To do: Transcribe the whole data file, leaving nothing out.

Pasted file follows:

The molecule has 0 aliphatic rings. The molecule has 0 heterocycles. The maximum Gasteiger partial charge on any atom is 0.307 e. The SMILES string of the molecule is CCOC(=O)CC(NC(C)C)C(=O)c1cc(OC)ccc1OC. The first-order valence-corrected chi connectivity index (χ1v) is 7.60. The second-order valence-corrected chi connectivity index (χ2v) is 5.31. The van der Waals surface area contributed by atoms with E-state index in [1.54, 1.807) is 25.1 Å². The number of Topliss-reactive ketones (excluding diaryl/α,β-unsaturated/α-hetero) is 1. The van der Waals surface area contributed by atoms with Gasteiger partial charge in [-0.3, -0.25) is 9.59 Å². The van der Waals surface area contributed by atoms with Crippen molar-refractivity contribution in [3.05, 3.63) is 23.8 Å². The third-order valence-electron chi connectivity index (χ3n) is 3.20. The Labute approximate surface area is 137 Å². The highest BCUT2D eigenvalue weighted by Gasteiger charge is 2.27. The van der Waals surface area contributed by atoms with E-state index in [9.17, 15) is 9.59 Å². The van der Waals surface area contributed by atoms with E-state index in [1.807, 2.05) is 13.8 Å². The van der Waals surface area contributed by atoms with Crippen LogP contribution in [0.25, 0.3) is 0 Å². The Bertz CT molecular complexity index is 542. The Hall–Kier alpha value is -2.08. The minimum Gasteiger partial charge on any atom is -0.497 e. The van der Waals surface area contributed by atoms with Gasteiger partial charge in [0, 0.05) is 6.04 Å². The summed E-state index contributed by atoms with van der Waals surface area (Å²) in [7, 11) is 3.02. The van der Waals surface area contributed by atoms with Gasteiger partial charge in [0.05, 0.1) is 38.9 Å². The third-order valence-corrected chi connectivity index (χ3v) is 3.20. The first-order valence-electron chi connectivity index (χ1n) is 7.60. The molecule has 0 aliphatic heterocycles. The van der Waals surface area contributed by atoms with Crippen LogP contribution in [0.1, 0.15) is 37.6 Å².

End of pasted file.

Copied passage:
The molecule has 0 aliphatic rings. The molecule has 0 heterocycles. The maximum Gasteiger partial charge on any atom is 0.307 e. The SMILES string of the molecule is CCOC(=O)CC(NC(C)C)C(=O)c1cc(OC)ccc1OC. The first-order valence-corrected chi connectivity index (χ1v) is 7.60. The second-order valence-corrected chi connectivity index (χ2v) is 5.31. The van der Waals surface area contributed by atoms with E-state index in [1.54, 1.807) is 25.1 Å². The number of Topliss-reactive ketones (excluding diaryl/α,β-unsaturated/α-hetero) is 1. The van der Waals surface area contributed by atoms with Gasteiger partial charge in [-0.3, -0.25) is 9.59 Å². The van der Waals surface area contributed by atoms with Crippen molar-refractivity contribution in [3.05, 3.63) is 23.8 Å². The third-order valence-electron chi connectivity index (χ3n) is 3.20. The Labute approximate surface area is 137 Å². The highest BCUT2D eigenvalue weighted by Gasteiger charge is 2.27. The van der Waals surface area contributed by atoms with E-state index in [9.17, 15) is 9.59 Å². The van der Waals surface area contributed by atoms with E-state index in [1.807, 2.05) is 13.8 Å². The van der Waals surface area contributed by atoms with Crippen LogP contribution in [0.25, 0.3) is 0 Å². The Bertz CT molecular complexity index is 542. The Hall–Kier alpha value is -2.08. The minimum Gasteiger partial charge on any atom is -0.497 e. The van der Waals surface area contributed by atoms with Gasteiger partial charge in [0, 0.05) is 6.04 Å². The summed E-state index contributed by atoms with van der Waals surface area (Å²) in [7, 11) is 3.02. The van der Waals surface area contributed by atoms with Gasteiger partial charge in [0.05, 0.1) is 38.9 Å². The third-order valence-corrected chi connectivity index (χ3v) is 3.20. The first-order valence-electron chi connectivity index (χ1n) is 7.60. The molecule has 0 aliphatic heterocycles. The van der Waals surface area contributed by atoms with Crippen LogP contribution in [0.1, 0.15) is 37.6 Å².